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Fighting nature with mittens

When my dad was a toddler, my grandmother used to do tricks to make him left-handed. Her dad was left-handed and as a result, she had this notion that left-handedness was the grand marker of creativity. She wanted my dad to be left-handed.

When we have a fixed idea of good and try to make others or ourselves into that good, we can make a bit of a mess — in our relationships, our work, and in our hearts.

My grandmother did all manner of gyrations to get my dad to use his left hand. For example as a toddler, when he would reach for things with his right hand, she would try to put the object in his left hand. Not even able to form words yet, my dad would immediately move the object over into his right hand. When he played with crayons, she put a little mitten on his right hand, so he’d pick up the crayon with his left hand. But what did he do? He started playing with something else, with his right hand.

Her strategies failed entirely. She was never able to get him to be left-handed. Of course he’s still right-handed and he’s eighty.

Luckily it didn’t become a rift between my dad and grandmother, because he was too young to remember. But imagine the turmoil my grandmother must have felt as a young mother with her first child, formulating and implementing various schemes, only to be disappointed. When my dad was flourishing as a toddler, she was wanting him to be different.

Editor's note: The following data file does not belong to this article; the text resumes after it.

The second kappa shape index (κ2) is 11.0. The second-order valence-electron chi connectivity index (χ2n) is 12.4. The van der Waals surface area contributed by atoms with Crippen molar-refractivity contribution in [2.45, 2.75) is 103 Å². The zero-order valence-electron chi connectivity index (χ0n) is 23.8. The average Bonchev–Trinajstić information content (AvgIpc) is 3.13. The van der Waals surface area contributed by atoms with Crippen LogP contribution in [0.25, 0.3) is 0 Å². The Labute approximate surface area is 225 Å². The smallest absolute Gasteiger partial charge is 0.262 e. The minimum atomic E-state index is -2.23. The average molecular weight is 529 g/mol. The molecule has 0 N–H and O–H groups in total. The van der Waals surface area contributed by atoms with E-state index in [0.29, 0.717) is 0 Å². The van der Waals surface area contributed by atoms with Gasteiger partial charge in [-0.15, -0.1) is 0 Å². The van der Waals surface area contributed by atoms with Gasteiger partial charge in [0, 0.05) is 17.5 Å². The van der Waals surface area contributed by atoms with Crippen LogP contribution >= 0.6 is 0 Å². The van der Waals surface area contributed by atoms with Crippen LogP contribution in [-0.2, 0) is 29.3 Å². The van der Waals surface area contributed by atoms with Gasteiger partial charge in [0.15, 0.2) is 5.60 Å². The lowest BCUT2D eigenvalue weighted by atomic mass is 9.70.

When this relationship dynamic happens later in life, it’s heartbreaking and the remnants become imprinted in our psyches. We all know what it feels like when someone wishes we’re something we’re not. And that thinking gets internalized. Now WE wish we were different. I find that gut-wrenching.

Is there a way you’re trying to make yourself into something you’re not?

It’s a big question. You and I will come around to it again and again in this lifetime. We’re never done and it’s not a walk in the park for any of us. When we make peace with our true nature in one area of our life or work, we might still struggle with it in other areas. The journey keeps calling to us.

Native Genius points the way to our true nature and it promises that it’ll be worth it. So in small ways, how can you stop trying to put the pencil in your left hand when you’re right-handed? And loosen the grip on your system-driven or relationship-driven notions of “good” and see the beauty before you, that is you.

I see the beauty in you, and I hope you do too.

Baby steps.

Speaking of baby steps, we’re excited that so many of you joined the Live Journaling Labs we ran every Saturday in January and February. We created them so that you could take baby steps to activate your Native Genius. Thanks for joining. It was lovely to see so many familiar faces return again and again. We’re taking a break for now, but we hear you loud and clear that you want more. We’ll continue them in one form or another. Stay tuned.

Keep baby stepping.


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